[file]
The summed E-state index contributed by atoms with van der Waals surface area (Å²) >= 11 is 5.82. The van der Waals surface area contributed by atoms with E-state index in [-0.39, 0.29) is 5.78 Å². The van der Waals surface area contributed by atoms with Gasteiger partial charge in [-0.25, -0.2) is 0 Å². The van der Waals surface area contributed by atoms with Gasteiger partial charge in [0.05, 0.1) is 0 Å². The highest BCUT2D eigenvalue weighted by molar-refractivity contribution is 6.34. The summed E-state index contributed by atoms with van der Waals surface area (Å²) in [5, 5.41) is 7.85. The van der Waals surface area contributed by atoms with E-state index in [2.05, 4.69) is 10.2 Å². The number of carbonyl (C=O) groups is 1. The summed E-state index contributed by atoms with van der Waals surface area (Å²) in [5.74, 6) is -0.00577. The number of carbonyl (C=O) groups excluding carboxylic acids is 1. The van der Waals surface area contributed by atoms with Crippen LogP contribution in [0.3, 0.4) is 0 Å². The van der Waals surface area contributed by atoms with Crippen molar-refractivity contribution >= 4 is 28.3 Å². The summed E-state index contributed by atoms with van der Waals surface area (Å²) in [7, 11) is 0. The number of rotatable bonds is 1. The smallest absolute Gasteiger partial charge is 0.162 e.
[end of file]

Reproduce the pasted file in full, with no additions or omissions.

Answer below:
The summed E-state index contributed by atoms with van der Waals surface area (Å²) >= 11 is 5.82. The van der Waals surface area contributed by atoms with E-state index in [-0.39, 0.29) is 5.78 Å². The van der Waals surface area contributed by atoms with Gasteiger partial charge in [-0.25, -0.2) is 0 Å². The van der Waals surface area contributed by atoms with Gasteiger partial charge in [0.05, 0.1) is 0 Å². The highest BCUT2D eigenvalue weighted by molar-refractivity contribution is 6.34. The summed E-state index contributed by atoms with van der Waals surface area (Å²) in [5, 5.41) is 7.85. The van der Waals surface area contributed by atoms with E-state index in [2.05, 4.69) is 10.2 Å². The number of carbonyl (C=O) groups is 1. The summed E-state index contributed by atoms with van der Waals surface area (Å²) in [5.74, 6) is -0.00577. The number of carbonyl (C=O) groups excluding carboxylic acids is 1. The van der Waals surface area contributed by atoms with Crippen LogP contribution in [0.3, 0.4) is 0 Å². The van der Waals surface area contributed by atoms with Crippen molar-refractivity contribution >= 4 is 28.3 Å². The summed E-state index contributed by atoms with van der Waals surface area (Å²) in [7, 11) is 0. The number of rotatable bonds is 1. The smallest absolute Gasteiger partial charge is 0.162 e.